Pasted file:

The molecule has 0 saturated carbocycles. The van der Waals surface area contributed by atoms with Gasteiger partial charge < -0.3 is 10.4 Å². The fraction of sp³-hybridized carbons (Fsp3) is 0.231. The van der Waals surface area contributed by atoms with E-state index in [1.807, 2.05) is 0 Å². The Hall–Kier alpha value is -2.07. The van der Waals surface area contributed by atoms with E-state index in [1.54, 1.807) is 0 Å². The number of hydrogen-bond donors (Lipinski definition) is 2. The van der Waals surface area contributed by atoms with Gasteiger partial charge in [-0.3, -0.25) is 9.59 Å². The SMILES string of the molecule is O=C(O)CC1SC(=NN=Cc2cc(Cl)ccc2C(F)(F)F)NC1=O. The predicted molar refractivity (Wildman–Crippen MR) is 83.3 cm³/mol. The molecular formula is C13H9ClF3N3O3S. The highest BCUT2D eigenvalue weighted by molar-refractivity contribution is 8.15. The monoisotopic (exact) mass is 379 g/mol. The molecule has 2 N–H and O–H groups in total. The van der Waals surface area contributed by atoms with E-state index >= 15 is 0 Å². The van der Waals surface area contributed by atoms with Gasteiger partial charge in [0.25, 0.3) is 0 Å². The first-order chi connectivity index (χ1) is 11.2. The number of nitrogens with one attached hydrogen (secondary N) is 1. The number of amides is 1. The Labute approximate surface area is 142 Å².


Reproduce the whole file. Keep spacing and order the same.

The molecule has 0 saturated carbocycles. The van der Waals surface area contributed by atoms with Gasteiger partial charge < -0.3 is 10.4 Å². The fraction of sp³-hybridized carbons (Fsp3) is 0.231. The van der Waals surface area contributed by atoms with E-state index in [1.807, 2.05) is 0 Å². The Hall–Kier alpha value is -2.07. The van der Waals surface area contributed by atoms with E-state index in [1.54, 1.807) is 0 Å². The number of hydrogen-bond donors (Lipinski definition) is 2. The van der Waals surface area contributed by atoms with Gasteiger partial charge in [-0.3, -0.25) is 9.59 Å². The SMILES string of the molecule is O=C(O)CC1SC(=NN=Cc2cc(Cl)ccc2C(F)(F)F)NC1=O. The predicted molar refractivity (Wildman–Crippen MR) is 83.3 cm³/mol. The molecular formula is C13H9ClF3N3O3S. The highest BCUT2D eigenvalue weighted by molar-refractivity contribution is 8.15. The monoisotopic (exact) mass is 379 g/mol. The molecule has 2 N–H and O–H groups in total. The van der Waals surface area contributed by atoms with E-state index >= 15 is 0 Å². The van der Waals surface area contributed by atoms with Gasteiger partial charge in [0.25, 0.3) is 0 Å². The first-order chi connectivity index (χ1) is 11.2. The number of nitrogens with one attached hydrogen (secondary N) is 1. The number of amides is 1. The Labute approximate surface area is 142 Å².